by MarshaneilSoumi D’ Rozario | 12th April, 2019
While summer is quite harsh in most parts of our country, it is a season that many rejoice in, as it brings along freedom from exams, long holidays, and mangoes! It is also a time when people avoid staying indoors, especially during evening-time, to beat the sweltering heat. However, we should be aware that summer activities are associated with additional health risks. Dr. Amit Gupte, Consultant Gastroenterologist, Wockhardt Hospitals, helps us to take a look into the different health issues that can affect us during summer time.
Firstly, considering that children have vacation from school, usually for 2 months at a stretch, picnics are common. We tend to carry picnic baskets, which would mean that foods are subjected to the warm weather as well. This could result in contamination and spoiling of the food items due to the harsh temperatures,which could lead to food poisoning. Bacteria such as salmonella, E. coli, etc., are common agents that cause food poisoning. Therefore, avoid carrying perishable food items, and if you do, make sure that they are properly insulated from the heat. Secondly, be careful of what food items you eat outside. Children especially are drawn to local food carts and the variety of fried snack items, as well as cold and sweet/candy foods. These items tend to be prepared and served in an unhygienic manner and can lead to food poisoning.
The common signs of food poisoning are vomiting, diarrhoea, nausea, abdominal cramps, weakness, etc.
Although the condition is not serious and resolves within a day or two even without treatment, it is advisable to exercise caution regarding what food items are consumed during the summer season. It is always better to eat light foods in small portions multiple times a day rather than three large meals.
All of us know the importance of water, and that we must consume at least 6-8 glasses each day. However, few of us tend to religiously follow this regimen. Especially in summer time, the demand for fluids in the body goes up, due to loss through sweating. Dehydration is common in hot summers as seen in our country, and when taken lightly, could be life-threatening. It is mandatory to carry water when travelling/being outdoors for prolonged periods. Inculcate this habit in kids as well who tend to ignore drinking water, or prefer cold drinks over water, especially when playing outdoors. One must understand that soft drinks/cola, although fluids, contain sweeteners and preservatives apart from chemical agents, which may temporarily quench thirst, but are harmful to the body. Tender coconut water, fruit juices, sharbats (commonly rose, khuskhus, lemon), glucose water, etc., are also good options to ensure adequate intake of fluids. Such alternatives also provide necessary electrolytes to the body.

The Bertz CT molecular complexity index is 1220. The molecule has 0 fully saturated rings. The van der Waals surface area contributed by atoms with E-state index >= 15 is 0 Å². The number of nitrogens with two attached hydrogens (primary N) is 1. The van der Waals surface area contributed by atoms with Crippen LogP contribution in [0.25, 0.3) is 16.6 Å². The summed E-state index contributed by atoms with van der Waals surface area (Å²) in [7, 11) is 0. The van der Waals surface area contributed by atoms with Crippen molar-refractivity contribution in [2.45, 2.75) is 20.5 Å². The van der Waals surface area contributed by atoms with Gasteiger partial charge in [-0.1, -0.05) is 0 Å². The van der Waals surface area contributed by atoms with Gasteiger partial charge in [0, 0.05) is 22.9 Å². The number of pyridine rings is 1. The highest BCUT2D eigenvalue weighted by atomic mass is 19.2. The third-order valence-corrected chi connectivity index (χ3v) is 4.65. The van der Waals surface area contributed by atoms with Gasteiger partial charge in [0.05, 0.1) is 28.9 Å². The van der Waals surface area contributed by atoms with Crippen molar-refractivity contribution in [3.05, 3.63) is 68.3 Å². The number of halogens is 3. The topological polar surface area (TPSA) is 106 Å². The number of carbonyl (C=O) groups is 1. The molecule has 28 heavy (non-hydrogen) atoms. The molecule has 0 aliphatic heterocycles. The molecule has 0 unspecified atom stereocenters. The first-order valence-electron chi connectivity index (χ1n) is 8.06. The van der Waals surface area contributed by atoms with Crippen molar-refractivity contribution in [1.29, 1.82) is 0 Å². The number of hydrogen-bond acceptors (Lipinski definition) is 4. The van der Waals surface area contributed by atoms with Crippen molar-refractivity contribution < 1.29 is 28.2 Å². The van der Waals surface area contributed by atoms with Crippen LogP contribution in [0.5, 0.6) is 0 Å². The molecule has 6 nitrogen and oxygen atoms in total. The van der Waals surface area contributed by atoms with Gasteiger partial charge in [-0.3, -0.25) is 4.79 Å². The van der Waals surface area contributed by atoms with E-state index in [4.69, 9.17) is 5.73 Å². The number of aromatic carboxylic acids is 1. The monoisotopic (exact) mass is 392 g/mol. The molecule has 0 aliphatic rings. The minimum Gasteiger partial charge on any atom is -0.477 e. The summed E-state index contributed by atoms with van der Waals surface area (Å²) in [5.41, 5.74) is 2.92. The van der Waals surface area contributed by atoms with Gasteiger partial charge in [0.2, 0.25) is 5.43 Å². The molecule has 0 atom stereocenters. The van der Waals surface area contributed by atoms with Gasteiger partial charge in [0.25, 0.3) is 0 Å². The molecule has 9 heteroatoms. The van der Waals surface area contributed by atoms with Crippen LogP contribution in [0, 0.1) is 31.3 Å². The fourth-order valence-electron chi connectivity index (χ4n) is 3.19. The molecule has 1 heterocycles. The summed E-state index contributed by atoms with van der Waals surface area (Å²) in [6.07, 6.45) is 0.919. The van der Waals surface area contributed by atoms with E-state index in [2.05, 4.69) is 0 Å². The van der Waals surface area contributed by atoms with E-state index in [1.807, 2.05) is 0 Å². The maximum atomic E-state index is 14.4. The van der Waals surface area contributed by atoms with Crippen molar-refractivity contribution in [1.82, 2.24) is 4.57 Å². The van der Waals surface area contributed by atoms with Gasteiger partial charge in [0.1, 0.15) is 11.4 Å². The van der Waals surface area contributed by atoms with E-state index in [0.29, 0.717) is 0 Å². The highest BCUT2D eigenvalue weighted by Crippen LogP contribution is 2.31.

Do not wait to get thirsty to reach for the bottle of water! Remember that if you feel thirsty, it means that the body has used up its reserve stores of fluids and needs to be replenished. And do not open the fridge as soon as you get home for cold water. It is ideal to consume water that is at room temperature or even stored in earthen pots.
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